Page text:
The Proud Duck

Thoughts on policy, history, faith, baseball when I get around to it, waterfowl, and life in general by a junior attorney who'd much rather have Jonah Goldberg's job. Or possibly Darin Erstad's.

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Friday, July 23, 2004
The other night on TV, I caught a debate between a conservative and a liberal talk show host.  The discussion turned to the movie "Fahrenheit 9/11."  Naturally, the conservative had some strong words against it.

The liberal talking head's response was to ask whether the conservative believed everything in "Fahrenheit 9/11" was untrue.

I've heard this kind of argument before.  It sets an impossible and a false standard.  An argument can make nine indisputably true points, tie them together with one lie, and the result will be as false and dishonest as if all ten points had been lies. 

The premise of "Fahrenheit 9/11" is that the Bush administration is manipulating the war on jihadi terror for the pecuniary interests of its members and their friends, and that administration members' relationships with Saudi Arabian interests, in particular, influence foreign policy to the country's detriment.

The 9/11 commission report, released yesterday, knocked a couple of the movie's main points on the head.  First, the movie's contention that the Afghanistan campaign's real purpose was to pave the way for a Unocal pipeline across the country takes a hit, in that it appears that the pipeline project was a kind of Clinton-era "vaporware."  That is, it seems that the project was conceived by the State Department in 1998 as a kind of carrot to be offered to various of the fighting Afghan factions, including the Taliban, to persuade them to stop fighting.  It was doubtful even at the time that the pipeline would ever be built; in fact, Unocal ultimately decided it didn't want to be involved.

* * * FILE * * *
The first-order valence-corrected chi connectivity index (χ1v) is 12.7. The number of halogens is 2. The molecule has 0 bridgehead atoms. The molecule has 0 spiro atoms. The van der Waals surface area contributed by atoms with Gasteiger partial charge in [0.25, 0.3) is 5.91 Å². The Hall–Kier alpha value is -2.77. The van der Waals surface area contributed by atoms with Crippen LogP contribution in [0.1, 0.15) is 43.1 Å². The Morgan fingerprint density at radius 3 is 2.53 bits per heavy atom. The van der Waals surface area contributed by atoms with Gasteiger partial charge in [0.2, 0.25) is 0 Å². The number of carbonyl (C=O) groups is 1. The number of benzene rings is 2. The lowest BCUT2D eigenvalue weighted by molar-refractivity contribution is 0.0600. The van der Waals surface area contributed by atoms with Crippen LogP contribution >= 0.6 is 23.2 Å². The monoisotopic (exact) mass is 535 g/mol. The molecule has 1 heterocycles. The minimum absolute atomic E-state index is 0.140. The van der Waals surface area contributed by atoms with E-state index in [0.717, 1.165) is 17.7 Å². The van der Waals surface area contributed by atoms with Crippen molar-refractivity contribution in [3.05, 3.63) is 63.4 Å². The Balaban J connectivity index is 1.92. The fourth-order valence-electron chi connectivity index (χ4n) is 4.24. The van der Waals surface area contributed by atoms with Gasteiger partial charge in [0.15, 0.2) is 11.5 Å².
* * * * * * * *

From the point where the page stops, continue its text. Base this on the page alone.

Applying Occam's toothbrush, it seems to me that the most obvious reason for the Afghan campaign was that, oh, the country's government was allowing the place to be used as a base for the terrorist group that blew a big hole in New York's skyline. 

The second hit "Fahrenheit 9/11" takes from the 9/11 commission report is the movie's contention that the Bush adminstration flew bin Laden family members out of the country, without allowing the FBI to interview them, during the time when flights were grounded after the attacks.  In fact, they didn't fly out of the country until regular airline flights resumed (I got on a plane myself that same week, figuring an Orange County-Salt Lake City flight wasn't a likely target for anyone -- although everybody gave a wary look to the poor lone Arab businessman in first  class).  The FBI did have a chance to interview the people it wanted to speak with.  And the decision to allow the Saudis to be flown to a central location in Tennessee (presumably to save them from the lynch mobs that Michael Moore thinks Americans naturally become, in their natural stupidity; see "Bowling for Columbine" and his comment that Americans are the stupidest people on earth) was made by Richard Clarke, of whose judgment the Left thought so highly when his testimony to the 9/11 commission was seen as reflecting poorly on President Bush.  In other words, Michael Moore thinks that a decision made by a person who apparently never liked Bush all that much, somehow was influenced by Bush family connections to Saudi interests.  I suppose any dots can be connected if you curve the lines enough . . . .

So while it may not be true that every word of "Fahrenheit 9/11" is false, including "and" and "the," the fact that the various accurate statements are tied together by falsehoods, renders the entire conclusion false, not to mention shallow, mean-spirited, and demagogic.  To the extent any Democrat doesn't repudiate it (and John Kerry, Bill Clinton, Terry McAulliffe have all spoken favorably of the film, with only a fraction of reservation expressed if any), he shows himself no gentleman.


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